To grant them SFTP access, you need to change the SSH settings:

sudo nano /etc/ssh/sshd_config

This will open the file “sshd_config” with a text editor (nano) so you can make changes. At the end of the file, you want to add the following text:

ForceCommand internal-sftp
PasswordAuthentication yes
ChrootDirectory /var/sftp/NEWFOLDER
PermitTunnel no
AllowAgentForwarding no
AllowTcpForwarding no
X11Forwarding no

This allows users in the group GROUPNAME SFTP access to the folder you created for them.

Before you close the nano session with “sshd_config”, you may have to change one other setting. Look for a line that says:

Subsystem sftp /usr/lib/openssh/sftp-server

Mine was not commented out, so that setting was active. However, given the settings we just added to the file, we need to change that. Comment out that line:

#Subsystem sftp /usr/lib/openssh/sftp-server

Below that line, add the following line:

Subsystem sftp internal-sftp

I’m guessing that the original line specified a location for the sftp-server to be used by the server but we want the server to determine the best location for the sftp-server it is going to use and that’s what the second line does. (Alternatively, in the text added to “sshd_config” the line “ForceCommand internal-sftp” could probably be left off, meaning you wouldn’t have to do the step I just described. I haven’t tried that, but it may work.)

Anyway, when you’re done editing the “sshd_config” file, save it and exit from nano.

Finally, to make sure that the new USER is forced into the specified folder when they login, you have to make one more change. This changes the home directory for the user so they are forced into that directory when they login. Here’s the command.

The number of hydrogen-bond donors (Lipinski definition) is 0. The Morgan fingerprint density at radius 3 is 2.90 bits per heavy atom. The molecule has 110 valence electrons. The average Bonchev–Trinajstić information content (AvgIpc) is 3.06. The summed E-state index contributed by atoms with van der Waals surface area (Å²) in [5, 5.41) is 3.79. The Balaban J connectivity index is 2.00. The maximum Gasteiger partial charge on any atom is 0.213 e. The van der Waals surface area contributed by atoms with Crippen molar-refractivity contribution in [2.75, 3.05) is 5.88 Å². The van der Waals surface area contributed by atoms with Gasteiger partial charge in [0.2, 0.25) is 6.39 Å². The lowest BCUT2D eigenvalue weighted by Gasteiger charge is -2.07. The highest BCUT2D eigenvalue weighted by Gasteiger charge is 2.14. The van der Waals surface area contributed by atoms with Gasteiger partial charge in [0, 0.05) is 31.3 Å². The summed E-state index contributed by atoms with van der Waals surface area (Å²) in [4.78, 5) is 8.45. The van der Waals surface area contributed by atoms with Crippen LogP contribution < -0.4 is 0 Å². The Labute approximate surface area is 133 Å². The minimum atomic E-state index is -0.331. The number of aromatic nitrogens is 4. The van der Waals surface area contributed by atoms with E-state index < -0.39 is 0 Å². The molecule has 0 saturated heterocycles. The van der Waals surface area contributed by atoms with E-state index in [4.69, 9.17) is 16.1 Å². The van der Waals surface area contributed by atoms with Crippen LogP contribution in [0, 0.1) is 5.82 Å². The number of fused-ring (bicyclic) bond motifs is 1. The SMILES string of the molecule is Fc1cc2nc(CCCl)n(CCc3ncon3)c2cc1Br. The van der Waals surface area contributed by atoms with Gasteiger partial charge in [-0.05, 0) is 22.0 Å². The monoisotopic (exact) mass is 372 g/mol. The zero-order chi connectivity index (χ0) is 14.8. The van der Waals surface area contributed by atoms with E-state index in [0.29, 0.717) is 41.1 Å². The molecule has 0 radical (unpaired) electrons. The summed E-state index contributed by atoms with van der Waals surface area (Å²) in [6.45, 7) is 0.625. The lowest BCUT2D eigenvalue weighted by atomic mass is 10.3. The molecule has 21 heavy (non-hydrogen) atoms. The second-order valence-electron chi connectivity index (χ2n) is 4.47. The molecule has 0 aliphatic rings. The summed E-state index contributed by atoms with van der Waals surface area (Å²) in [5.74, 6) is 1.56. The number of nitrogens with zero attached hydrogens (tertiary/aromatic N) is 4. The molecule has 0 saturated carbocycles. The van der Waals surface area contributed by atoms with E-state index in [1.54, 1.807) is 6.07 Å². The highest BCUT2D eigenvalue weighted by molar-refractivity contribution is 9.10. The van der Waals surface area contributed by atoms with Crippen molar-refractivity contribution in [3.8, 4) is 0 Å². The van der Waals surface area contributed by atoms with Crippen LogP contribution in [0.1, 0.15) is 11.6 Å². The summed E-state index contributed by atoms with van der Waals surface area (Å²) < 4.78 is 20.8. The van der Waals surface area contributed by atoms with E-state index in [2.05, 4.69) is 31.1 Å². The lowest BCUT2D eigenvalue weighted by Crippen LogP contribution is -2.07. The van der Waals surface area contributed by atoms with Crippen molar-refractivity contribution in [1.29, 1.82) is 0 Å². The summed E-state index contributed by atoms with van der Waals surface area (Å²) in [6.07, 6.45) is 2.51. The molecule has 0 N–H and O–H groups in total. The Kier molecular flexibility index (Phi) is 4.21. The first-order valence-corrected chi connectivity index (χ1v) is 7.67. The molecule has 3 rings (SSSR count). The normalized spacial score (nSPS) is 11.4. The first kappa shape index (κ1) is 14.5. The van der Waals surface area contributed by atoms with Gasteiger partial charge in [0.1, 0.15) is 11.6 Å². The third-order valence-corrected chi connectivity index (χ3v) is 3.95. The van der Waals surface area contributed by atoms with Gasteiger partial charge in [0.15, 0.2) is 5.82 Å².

usermod -d /var/sftp/NEWFOLDER USER

This makes the folder you created (NEWFOLDER) the home directory for the USER so, when they log in using SFTP, they will be forced directly into that folder.

There you have it. You have a new user in a group with restricted SFTP access and the user will be forced directly into the folder you created where they can upload, modify, and delete content. They will not have access to anything else on the server, so the rest of your content will be safe.

Acknowledgments: I figured all of the above out with help from these sites: here, here, here, and here.

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Virtual Private Hosting – How to Remove a Domain with Certbot SSL Certificate (on Ubuntu 16.04 with apache)

It used to be pretty easy to remove a domain from my Virtual Private Server – dissable the site in apache, delete the files, delete the underlying database, and remove the domain from my DNS manager. Done.

With SSL certificates now a standard part of hosting websites (see here), this is complicated by the removal of those certificates. I am extremely grateful to the EFF for providing a free way to get SSL certificates through certbot and letsencrypt. Adding domains with certbot is pretty easy, but changing the domains with certificates is not so easy. In fact, it’s pretty complicated and there aren’t great directions out there (which is why I put this guide together).

In this guide, I’ll show you how to remove a domain from a virtual private server (I use along with removing the SSL certificate. I was hosting a domain and website for a friend, but that person decided they no longer needed the domain. Here’s how I removed it.